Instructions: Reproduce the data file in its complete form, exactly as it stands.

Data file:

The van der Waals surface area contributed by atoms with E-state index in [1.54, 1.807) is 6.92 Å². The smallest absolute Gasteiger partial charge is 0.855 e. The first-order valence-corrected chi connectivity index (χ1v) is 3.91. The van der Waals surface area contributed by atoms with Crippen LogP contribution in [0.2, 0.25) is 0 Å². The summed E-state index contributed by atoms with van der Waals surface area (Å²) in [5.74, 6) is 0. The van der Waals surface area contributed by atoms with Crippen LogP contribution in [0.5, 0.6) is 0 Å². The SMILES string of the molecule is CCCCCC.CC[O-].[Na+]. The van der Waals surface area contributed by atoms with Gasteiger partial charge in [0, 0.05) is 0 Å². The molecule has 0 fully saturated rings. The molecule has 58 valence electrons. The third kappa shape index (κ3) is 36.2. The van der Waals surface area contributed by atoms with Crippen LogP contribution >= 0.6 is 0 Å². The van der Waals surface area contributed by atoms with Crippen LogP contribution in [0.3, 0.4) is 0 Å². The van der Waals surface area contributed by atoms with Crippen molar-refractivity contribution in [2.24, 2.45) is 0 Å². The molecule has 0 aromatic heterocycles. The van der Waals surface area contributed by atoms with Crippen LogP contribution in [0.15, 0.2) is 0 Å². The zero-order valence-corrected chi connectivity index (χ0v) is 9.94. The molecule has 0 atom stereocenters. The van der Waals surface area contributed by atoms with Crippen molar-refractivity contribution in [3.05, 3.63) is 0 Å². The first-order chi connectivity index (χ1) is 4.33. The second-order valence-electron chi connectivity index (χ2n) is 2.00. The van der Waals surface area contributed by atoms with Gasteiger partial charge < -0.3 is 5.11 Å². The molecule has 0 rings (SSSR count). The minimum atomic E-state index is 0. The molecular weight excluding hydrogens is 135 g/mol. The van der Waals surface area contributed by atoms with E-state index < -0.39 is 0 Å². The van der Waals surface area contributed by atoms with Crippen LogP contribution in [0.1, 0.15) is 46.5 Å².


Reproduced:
The van der Waals surface area contributed by atoms with E-state index in [1.54, 1.807) is 6.92 Å². The smallest absolute Gasteiger partial charge is 0.855 e. The first-order valence-corrected chi connectivity index (χ1v) is 3.91. The van der Waals surface area contributed by atoms with Crippen LogP contribution in [0.2, 0.25) is 0 Å². The summed E-state index contributed by atoms with van der Waals surface area (Å²) in [5.74, 6) is 0. The van der Waals surface area contributed by atoms with Crippen LogP contribution in [0.5, 0.6) is 0 Å². The SMILES string of the molecule is CCCCCC.CC[O-].[Na+]. The van der Waals surface area contributed by atoms with Gasteiger partial charge in [0, 0.05) is 0 Å². The molecule has 0 fully saturated rings. The molecule has 58 valence electrons. The third kappa shape index (κ3) is 36.2. The van der Waals surface area contributed by atoms with Crippen LogP contribution >= 0.6 is 0 Å². The van der Waals surface area contributed by atoms with Crippen LogP contribution in [0.3, 0.4) is 0 Å². The van der Waals surface area contributed by atoms with Crippen molar-refractivity contribution in [2.24, 2.45) is 0 Å². The molecule has 0 aromatic heterocycles. The van der Waals surface area contributed by atoms with Crippen LogP contribution in [0.15, 0.2) is 0 Å². The zero-order valence-corrected chi connectivity index (χ0v) is 9.94. The molecule has 0 atom stereocenters. The van der Waals surface area contributed by atoms with Crippen molar-refractivity contribution in [3.05, 3.63) is 0 Å². The first-order chi connectivity index (χ1) is 4.33. The second-order valence-electron chi connectivity index (χ2n) is 2.00. The van der Waals surface area contributed by atoms with Gasteiger partial charge < -0.3 is 5.11 Å². The molecule has 0 rings (SSSR count). The minimum atomic E-state index is 0. The molecular weight excluding hydrogens is 135 g/mol. The van der Waals surface area contributed by atoms with E-state index < -0.39 is 0 Å². The van der Waals surface area contributed by atoms with Crippen LogP contribution in [0.1, 0.15) is 46.5 Å².